Pandemic paleontology means doing all the preparations and analyses of excavated samples at home. It also means that even this global health crisis did not stop paleontologists from doing their job.

Indeed, experts in this field needed to adjust during this pandemic. Many of them had to delay fossil excavations, temporarily shut down museums, and train the next-generation fossil hunters, the virtual way, instead of in-person teaching.

Nonetheless, according to a report, at least parts of the job could continue during the pandemic, with some substantial changes.

According to Christian Sidor, a professor of biology at the University of Washington and curator of vertebrate paleontology at the UW's Burke Museum of Natural History & Culture, for paleontologists, going into the field in search for fossils is where the collection of data starts, although "it does not end there."

After the fossil collection, there is a need to bring them to the laboratory, clean them off and find out what has been excavated.

ALSO READ: New Lizard Species Has "Perplexing" Possible Positions in the Evolutionary Tree

Science Times - Pandemic Paleontology: Preparation, Analysis of Fossils That Lived 252 Million Years Ago, Excavated Before COVID-19 Crisis
(Photo: Daniel Schwen on Wikimedia Commons)
Even this global health crisis did not stop paleontologists from doing their job. Pandemic paleontology means doing all the preparations and analyses of excavated samples at home.

Challenges Paleontologists Meet During the Pandemic

According to a UW News report, one of the challenges paleontologists encounter during the COVID-19 crisis, specifically Sidor and his UW colleagues, is that they had spent more time working on the fossils excavated before the pandemic started cleaning, preparing, and thoroughly examining them.

More so, for this research team, a recent victory came from an assessment led by Bryan Gee, a UW postdoctoral researcher, of relics of Micropholis Stowi, which Fossilworks describes as a salamander-sized amphibian that existed in the Early Triassic, shortly after the largest mass extinction of Earth at the end of the Permian Period, approximately 252 million years ago.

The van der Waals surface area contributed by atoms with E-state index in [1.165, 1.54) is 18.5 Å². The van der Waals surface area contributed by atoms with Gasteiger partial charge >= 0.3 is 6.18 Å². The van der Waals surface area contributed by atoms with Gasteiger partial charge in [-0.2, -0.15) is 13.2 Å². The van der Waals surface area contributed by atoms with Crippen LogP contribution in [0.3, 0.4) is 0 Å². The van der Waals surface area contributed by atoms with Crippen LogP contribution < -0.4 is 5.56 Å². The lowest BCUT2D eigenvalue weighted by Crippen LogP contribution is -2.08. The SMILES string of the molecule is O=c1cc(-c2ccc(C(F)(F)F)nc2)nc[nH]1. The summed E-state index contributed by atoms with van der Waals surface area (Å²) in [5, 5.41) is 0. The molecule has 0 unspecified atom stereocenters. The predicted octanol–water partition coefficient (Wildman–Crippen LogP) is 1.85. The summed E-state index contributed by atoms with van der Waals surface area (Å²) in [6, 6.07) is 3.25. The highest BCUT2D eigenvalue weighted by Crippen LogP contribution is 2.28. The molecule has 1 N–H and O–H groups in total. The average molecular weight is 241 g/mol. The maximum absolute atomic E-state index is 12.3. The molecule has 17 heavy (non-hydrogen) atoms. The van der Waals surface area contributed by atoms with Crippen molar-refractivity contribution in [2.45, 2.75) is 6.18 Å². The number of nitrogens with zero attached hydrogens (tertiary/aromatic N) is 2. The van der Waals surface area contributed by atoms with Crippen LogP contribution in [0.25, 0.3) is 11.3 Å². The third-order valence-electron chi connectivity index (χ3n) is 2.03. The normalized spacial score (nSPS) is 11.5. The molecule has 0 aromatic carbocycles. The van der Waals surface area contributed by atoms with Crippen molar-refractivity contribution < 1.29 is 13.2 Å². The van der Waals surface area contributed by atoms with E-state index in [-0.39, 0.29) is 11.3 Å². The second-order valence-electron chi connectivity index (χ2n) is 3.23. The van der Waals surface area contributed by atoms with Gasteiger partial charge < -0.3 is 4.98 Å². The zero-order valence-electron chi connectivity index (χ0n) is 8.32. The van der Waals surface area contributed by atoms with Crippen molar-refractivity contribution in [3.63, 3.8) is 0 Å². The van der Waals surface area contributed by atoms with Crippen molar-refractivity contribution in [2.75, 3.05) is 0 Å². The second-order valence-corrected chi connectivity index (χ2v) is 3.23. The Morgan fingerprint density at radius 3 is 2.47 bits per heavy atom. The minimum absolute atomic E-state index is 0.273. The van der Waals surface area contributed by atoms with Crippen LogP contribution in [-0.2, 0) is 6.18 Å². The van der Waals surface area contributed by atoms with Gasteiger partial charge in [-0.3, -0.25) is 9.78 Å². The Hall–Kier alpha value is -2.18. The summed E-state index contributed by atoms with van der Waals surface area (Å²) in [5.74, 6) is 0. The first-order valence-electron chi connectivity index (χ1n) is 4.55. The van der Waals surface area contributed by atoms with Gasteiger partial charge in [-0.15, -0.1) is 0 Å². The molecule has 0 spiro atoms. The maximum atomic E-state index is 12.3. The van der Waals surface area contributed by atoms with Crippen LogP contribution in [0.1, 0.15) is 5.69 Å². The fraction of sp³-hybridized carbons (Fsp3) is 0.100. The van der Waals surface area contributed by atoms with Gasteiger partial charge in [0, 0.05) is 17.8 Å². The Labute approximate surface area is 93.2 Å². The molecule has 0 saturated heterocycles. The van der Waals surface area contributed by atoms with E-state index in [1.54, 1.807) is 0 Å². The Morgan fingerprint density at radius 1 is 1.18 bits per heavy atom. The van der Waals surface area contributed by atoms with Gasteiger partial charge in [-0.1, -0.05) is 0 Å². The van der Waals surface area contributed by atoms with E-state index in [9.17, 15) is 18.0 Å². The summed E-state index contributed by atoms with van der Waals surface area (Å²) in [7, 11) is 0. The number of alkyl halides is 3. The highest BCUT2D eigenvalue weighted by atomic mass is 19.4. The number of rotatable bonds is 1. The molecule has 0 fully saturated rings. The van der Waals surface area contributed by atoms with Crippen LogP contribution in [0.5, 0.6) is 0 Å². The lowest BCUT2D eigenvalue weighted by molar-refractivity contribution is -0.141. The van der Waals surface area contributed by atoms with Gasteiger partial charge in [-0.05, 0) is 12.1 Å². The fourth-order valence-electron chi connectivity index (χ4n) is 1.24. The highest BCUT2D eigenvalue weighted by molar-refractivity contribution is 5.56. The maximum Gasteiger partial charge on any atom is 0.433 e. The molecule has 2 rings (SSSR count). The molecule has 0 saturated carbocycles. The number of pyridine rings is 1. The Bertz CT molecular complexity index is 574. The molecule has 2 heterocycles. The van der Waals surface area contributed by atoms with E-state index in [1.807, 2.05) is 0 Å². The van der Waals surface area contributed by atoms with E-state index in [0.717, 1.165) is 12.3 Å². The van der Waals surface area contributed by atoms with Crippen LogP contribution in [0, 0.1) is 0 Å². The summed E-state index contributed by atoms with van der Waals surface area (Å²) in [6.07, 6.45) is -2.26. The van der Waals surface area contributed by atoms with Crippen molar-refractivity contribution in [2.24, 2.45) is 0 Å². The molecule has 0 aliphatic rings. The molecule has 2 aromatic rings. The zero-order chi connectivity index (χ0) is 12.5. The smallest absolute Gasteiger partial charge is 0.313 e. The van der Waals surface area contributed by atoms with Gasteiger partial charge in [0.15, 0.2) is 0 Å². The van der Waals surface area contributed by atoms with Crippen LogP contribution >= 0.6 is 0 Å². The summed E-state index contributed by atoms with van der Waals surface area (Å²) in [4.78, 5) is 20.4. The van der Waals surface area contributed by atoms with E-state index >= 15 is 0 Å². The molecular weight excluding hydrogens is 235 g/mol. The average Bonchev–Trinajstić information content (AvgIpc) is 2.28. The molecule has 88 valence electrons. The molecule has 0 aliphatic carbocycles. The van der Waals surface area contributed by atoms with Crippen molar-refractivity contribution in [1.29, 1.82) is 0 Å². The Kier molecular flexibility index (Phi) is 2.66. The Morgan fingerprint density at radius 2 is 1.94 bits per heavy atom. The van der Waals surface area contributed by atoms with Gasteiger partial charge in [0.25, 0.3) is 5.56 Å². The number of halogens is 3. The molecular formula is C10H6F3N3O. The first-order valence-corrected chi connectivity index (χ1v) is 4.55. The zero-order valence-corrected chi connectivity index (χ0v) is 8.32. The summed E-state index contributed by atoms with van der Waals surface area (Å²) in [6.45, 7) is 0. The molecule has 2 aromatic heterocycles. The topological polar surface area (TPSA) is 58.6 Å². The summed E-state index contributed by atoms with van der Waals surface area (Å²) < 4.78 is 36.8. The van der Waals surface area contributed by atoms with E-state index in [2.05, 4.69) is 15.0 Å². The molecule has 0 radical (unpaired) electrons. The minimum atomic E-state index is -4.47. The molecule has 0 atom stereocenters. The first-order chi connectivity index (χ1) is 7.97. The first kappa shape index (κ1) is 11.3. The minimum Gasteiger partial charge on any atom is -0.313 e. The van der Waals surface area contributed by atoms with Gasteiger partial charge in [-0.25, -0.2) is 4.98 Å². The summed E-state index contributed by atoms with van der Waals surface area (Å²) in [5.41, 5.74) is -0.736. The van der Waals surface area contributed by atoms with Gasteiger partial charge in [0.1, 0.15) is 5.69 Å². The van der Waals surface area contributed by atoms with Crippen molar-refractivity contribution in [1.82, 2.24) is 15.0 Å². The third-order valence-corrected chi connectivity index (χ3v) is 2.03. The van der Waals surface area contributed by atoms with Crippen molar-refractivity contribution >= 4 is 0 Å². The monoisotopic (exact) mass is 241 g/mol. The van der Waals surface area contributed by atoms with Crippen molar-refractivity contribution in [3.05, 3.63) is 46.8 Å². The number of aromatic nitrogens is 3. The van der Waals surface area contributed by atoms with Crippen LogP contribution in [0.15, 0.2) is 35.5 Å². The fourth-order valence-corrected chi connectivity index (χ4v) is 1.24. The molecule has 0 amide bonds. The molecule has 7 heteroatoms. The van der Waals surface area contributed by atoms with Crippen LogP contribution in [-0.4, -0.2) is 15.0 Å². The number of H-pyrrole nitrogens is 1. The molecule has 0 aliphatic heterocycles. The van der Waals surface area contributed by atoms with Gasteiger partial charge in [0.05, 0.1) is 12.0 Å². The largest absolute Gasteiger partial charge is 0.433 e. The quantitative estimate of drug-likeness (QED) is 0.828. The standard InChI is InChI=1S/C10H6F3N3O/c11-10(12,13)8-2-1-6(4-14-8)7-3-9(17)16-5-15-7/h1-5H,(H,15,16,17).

National Geographic described the Permian Period as an era that ended during the largest extinction on Earth and started approximately 299 million years ago.

Micropholis, as indicated in this report, is a temnospondyl, a group of extinct amphibians known from fossil deposits globally.

In the paper, First record of the amphibamiform Micropholis stowi from the lower Fremouw Formation (Lower Triassic) of Antarctica, published in the Journal of Vertebrate Paleontology, Sidor and Gee reported on Micropholis' first occurrence in ancient Antarctica.

Pandemic Paleontology Adjustments

The team was able to collect skulls, including delicate parts of the body of several individuals of Micropholis, while they were on a collection trip in 2017 to the Transantarctic Mountains.

In 2019, Gee agreed to lead the analysis of amphibian fossils from the said trip after coming to the UW and completing his doctoral degree at the University of Toronto.

With social and physical distancing mandates imposed on campus, Sidor delivered the fossils and a microscope to Gee's home, where the specimens were analyzed.

Having access to the said device, explained Gee, was the most important piece of equipment to identify all the small-scale anatomical features needed to definitively prove what had been excavated were, indeed, Micropholis fossils.

Being unable to travel to museums to conduct studies, explained Sidor, what they're doing to keep their paleontology work going is that they have been shipping with their fellow paleontologist's fossils that need to be examined.

Related information about amphibian fossils is shown on the American Museum of Natural History's YouTube video below:


RELATED ARTICLE: Sabre-Toothed Cat From 9 Million Years Ago Could Take Down Prey 10 Times Its Size

Check out more news and information on Paleontology and COVID-19 on Science Times.